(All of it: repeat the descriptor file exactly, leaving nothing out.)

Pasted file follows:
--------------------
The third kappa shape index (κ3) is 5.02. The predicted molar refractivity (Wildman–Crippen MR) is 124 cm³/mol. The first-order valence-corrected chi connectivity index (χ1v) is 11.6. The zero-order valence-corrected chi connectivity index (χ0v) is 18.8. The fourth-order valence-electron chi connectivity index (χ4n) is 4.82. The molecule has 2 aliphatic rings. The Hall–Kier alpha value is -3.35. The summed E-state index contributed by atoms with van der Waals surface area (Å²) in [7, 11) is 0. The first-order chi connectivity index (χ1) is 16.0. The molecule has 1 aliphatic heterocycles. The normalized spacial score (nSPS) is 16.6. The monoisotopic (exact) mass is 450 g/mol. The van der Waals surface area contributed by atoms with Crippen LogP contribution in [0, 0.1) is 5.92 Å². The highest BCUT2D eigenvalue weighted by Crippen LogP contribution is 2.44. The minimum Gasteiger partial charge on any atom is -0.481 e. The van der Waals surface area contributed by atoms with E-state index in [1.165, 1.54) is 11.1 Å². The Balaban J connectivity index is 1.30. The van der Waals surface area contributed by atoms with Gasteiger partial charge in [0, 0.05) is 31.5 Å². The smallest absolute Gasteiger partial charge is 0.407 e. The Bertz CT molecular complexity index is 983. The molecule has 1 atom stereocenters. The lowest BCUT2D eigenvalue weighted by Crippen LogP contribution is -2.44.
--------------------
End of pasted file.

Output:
The third kappa shape index (κ3) is 5.02. The predicted molar refractivity (Wildman–Crippen MR) is 124 cm³/mol. The first-order valence-corrected chi connectivity index (χ1v) is 11.6. The zero-order valence-corrected chi connectivity index (χ0v) is 18.8. The fourth-order valence-electron chi connectivity index (χ4n) is 4.82. The molecule has 2 aliphatic rings. The Hall–Kier alpha value is -3.35. The summed E-state index contributed by atoms with van der Waals surface area (Å²) in [7, 11) is 0. The first-order chi connectivity index (χ1) is 16.0. The molecule has 1 aliphatic heterocycles. The normalized spacial score (nSPS) is 16.6. The monoisotopic (exact) mass is 450 g/mol. The van der Waals surface area contributed by atoms with Crippen LogP contribution in [0, 0.1) is 5.92 Å². The highest BCUT2D eigenvalue weighted by Crippen LogP contribution is 2.44. The minimum Gasteiger partial charge on any atom is -0.481 e. The van der Waals surface area contributed by atoms with E-state index in [1.165, 1.54) is 11.1 Å². The Balaban J connectivity index is 1.30. The van der Waals surface area contributed by atoms with Gasteiger partial charge in [0, 0.05) is 31.5 Å². The smallest absolute Gasteiger partial charge is 0.407 e. The Bertz CT molecular complexity index is 983. The molecule has 1 atom stereocenters. The lowest BCUT2D eigenvalue weighted by Crippen LogP contribution is -2.44.